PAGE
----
Medical researchers are calling to abandon the word "cancer" in some patient-doctor conversations, to reduce anxiety and harm to patients from overtreatment. There is evidence that patients who say they have a "cancer", often choose surgery than those whose state is described by terms such as "defeat" or "abnormal cells".
"There is growing evidence that the state description using a medical label, including the use of the term" cancer "can lead to an increased preference for more invasive therapies," - says Professor Kirsten McCaffery from the University of Sydney, who - authorized the analysis BMJ colleagues Bond University and the Mayo clinic in the United States.
"A striking example of this is papillary thyroid cancer at low risk," - says Nickel Brook of the University of Sydney, who conducted the analysis.
"Studies show that the progression of clinical disease and tumor growth in patients with small papillary thyroid cancer who opt for surgical treatment, comparable to those who control their condition."
Similarly, for localized prostate cancer , where active surveillance is the preferred management option for many years, studies show that most men still prefer to radical prostatectomy or radiation therapy.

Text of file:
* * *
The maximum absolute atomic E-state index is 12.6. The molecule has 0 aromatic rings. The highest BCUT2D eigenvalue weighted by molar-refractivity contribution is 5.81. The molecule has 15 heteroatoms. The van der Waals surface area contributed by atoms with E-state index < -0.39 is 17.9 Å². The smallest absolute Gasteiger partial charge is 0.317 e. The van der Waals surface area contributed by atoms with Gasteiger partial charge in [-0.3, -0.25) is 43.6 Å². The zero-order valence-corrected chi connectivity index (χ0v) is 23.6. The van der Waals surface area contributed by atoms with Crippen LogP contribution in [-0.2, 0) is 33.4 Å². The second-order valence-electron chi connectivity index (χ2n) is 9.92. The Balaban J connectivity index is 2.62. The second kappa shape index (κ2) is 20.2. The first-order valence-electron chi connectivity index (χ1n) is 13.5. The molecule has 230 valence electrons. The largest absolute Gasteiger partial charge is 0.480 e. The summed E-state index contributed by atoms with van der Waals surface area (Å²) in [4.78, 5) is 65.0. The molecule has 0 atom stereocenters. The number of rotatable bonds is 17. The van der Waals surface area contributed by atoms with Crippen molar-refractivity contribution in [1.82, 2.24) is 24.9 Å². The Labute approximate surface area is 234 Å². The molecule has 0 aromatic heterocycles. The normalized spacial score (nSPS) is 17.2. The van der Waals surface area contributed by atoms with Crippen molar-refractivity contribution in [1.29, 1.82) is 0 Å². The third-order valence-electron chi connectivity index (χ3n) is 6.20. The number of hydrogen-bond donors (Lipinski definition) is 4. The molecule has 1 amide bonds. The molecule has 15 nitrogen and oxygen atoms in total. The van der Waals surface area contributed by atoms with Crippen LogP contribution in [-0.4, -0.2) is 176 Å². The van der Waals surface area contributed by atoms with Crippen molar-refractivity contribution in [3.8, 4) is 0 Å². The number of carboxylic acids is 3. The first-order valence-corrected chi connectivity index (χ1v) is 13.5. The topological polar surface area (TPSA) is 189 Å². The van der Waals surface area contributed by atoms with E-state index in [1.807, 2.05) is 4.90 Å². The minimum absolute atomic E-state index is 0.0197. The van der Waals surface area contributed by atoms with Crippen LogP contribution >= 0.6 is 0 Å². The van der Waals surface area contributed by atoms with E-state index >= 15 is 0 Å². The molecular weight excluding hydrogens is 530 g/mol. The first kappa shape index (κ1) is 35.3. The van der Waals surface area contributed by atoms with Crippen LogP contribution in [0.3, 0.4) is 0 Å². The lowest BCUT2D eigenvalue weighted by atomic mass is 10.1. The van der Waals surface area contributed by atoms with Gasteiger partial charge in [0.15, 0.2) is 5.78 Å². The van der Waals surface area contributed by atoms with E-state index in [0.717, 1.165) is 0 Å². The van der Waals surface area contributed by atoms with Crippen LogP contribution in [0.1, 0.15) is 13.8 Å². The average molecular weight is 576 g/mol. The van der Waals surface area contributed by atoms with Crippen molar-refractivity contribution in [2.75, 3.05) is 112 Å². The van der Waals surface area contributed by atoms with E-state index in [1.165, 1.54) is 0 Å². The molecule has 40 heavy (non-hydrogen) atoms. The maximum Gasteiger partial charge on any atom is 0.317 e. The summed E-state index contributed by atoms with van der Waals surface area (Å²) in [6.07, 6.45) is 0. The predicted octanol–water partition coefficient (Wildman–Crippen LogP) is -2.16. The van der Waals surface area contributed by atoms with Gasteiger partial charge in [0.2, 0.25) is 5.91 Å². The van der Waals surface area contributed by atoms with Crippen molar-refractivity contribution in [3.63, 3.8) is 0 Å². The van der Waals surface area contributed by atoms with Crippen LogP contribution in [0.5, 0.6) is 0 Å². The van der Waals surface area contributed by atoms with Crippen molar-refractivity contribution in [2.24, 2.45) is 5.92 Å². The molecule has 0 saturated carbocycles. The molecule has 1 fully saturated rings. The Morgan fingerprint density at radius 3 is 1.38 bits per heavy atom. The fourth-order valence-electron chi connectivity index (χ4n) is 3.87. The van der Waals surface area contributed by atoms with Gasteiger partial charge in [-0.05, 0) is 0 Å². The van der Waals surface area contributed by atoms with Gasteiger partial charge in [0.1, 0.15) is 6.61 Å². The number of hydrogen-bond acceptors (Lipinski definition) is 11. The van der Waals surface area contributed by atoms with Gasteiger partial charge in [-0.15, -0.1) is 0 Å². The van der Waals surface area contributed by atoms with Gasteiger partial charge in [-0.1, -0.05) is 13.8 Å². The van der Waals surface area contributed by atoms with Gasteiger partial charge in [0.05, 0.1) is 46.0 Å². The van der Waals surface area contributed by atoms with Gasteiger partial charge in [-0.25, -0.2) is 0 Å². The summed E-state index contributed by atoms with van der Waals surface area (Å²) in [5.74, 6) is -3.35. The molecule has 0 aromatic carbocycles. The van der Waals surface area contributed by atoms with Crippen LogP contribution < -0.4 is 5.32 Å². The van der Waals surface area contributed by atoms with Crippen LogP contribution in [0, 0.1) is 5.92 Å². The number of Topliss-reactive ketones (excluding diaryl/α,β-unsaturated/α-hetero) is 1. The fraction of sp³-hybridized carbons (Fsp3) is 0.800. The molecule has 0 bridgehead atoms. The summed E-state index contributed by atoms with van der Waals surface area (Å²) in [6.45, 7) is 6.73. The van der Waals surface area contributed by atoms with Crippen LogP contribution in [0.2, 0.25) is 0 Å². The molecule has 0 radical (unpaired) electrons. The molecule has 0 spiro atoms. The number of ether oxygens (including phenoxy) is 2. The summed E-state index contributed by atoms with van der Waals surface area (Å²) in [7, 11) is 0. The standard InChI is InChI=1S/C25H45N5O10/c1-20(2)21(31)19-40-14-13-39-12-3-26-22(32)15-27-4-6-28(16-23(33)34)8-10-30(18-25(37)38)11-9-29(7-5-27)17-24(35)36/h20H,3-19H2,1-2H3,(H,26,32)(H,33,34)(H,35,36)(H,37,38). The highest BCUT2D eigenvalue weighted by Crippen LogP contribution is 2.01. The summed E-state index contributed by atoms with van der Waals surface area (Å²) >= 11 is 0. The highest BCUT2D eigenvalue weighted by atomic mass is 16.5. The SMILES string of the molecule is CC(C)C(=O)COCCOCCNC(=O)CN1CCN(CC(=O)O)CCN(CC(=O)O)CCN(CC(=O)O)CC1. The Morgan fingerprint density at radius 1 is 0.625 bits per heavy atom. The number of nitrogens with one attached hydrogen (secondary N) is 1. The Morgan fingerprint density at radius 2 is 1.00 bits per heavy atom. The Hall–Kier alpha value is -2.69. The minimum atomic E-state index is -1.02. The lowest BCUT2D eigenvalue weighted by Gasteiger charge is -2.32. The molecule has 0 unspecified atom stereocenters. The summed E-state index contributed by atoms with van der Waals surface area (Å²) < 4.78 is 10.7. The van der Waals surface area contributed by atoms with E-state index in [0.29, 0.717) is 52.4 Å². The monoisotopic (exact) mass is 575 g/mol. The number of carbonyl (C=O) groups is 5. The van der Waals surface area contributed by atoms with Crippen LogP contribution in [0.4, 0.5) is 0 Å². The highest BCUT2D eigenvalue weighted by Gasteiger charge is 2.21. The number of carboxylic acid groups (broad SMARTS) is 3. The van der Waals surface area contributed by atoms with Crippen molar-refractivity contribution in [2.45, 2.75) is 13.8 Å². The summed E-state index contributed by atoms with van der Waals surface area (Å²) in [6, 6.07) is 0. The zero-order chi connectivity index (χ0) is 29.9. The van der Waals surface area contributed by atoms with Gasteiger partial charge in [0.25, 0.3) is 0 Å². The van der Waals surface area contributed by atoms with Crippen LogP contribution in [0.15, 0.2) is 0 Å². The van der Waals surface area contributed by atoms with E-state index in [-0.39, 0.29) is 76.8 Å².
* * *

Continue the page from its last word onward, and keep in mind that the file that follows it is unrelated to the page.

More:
"Although active surveillance is increasingly recognized as a safe option for the management of some patients with cancer, there is still a great belief that aggressive treatment should always be," - says Professor McCaffery.
The authors say that the cancer types that may be considered when re-naming include intrairoidalny papillary thyroid cancer (smaller than 1 cm), carcinoma of low and medium grade (DCIS), also commonly known as breast cancer stage 0 and localized prostate cancer.
"An early example of this was the fact that the World Health Organization and the International Society of Urological pathologists removed the cancer of bladder tumors . In 1998, they agreed that the state rarely passing to invasive cancer, should not be called cancer. "
This change "papilloma and carcinoma of the 1st level of the bladder" were reclassified as "papillary urothelial neoplasm of low malignant potential."
A similar change was made in labeling cervical violations detected during a Pap smear, which allowed more women to watch out for active surveillance, preferring to invasive treatments.
"The data show us that the time has come to stop talking to people with a very low risk that they have a" cancer "if they are unlikely to suffer from it", - says Dr. Ray Moynihan, a senior fellow at Bond University.